Background and Purpose: Vascular endothelial growth factor (VEGF) is a mitogen for endothelial cells and also has the potential to increase vascular permeability. Therefore, it may contribute to the recovery of brain cells from ischemic insult through potentiating neovascularization or may exacerbate brain damage by forming brain edema. However, the exact role of this protein in cerebral ischemia is not fully understood. We investigated temporal, spatial, and cellular profiles of the induction of VEGF gene expression after transient focal cerebral ischemia at both mRNA and protein levels. Methods: We used a transient middle cerebral artery (MCA) occlusion model. Northern blot analysis was performed to assess the chronological pattern of induction and the impact of length of ischemia on mRNA expression. Western blot analysis was performed to ensure the selective detection of immunoreactive VEGF with an antibody. Temporal, spatial, and cellular changes of immunohistochemical VEGF expression were compared with different periods of reperfusion from 1 hour to 7 days after transient MCA occlusion. Results: (1) Northern blot analysis revealed no detectable VEGF mRNA in the control brains. The mRNA became evident at 1 hour after reperfusion, peaked at 3 hours, and then decreased. The length of ischemia from 1 to 3 hours made no differences in the degree and temporal profile of the subsequent induction of VEGF mRNA. (2) Western blot analysis showed no band in the control brain, but two bands with molecular weights of 38 and 45 kD, corresponding to VEGF121 and VEGF165, were induced at 1 hour of reperfusion, peaked at 3 hours of reperfusion, and then decayed. (3) Neurons in the cerebral cortex of the MCA territory expressed VEGF at 1 hour after reperfusion with a peak at 3 hours and then diminished by 1 day. Pial cells of the MCA territory also expressed immunoreactive VEGF from 1 hour of reperfusion that was sustained until 3 to 7 days after reperfusion. Conclusions: Rapid induction of VEGF gene expression after transient MCA occlusion was demonstrated at both mRNA and protein levels. Cortical neurons and pial cells were the source of VEGF production in this model, but the temporal profiles of the induction between these cells were different. The early but dissociative induction of VEGF between neuronal and pial cells suggests different roles of the protein in their cells after transient MCA occlusion.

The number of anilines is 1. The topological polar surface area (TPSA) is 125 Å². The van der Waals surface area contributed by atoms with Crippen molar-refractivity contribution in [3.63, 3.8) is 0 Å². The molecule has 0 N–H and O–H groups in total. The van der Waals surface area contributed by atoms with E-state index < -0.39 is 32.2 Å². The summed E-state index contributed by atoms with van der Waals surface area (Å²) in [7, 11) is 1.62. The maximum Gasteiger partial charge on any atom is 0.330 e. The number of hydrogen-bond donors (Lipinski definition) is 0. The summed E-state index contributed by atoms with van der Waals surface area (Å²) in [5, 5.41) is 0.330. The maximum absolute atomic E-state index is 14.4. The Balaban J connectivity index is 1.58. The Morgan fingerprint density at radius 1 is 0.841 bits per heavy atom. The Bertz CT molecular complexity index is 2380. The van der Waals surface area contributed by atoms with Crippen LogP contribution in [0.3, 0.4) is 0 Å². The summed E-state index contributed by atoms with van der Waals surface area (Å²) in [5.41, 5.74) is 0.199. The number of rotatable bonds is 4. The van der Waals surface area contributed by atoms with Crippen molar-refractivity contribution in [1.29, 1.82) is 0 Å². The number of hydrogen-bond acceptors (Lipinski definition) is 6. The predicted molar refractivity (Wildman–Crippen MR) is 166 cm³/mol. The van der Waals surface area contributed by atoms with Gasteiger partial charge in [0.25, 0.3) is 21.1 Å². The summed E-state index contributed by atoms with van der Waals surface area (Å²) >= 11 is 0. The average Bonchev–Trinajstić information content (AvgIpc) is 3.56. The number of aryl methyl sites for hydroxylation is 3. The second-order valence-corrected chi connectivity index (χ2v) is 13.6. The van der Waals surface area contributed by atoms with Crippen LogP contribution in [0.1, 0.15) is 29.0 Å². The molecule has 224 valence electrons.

- Cerebral ischemia
ASJC Scopus subject areas
- Clinical Neurology
- Cardiology and Cardiovascular Medicine
- Advanced and Specialised Nursing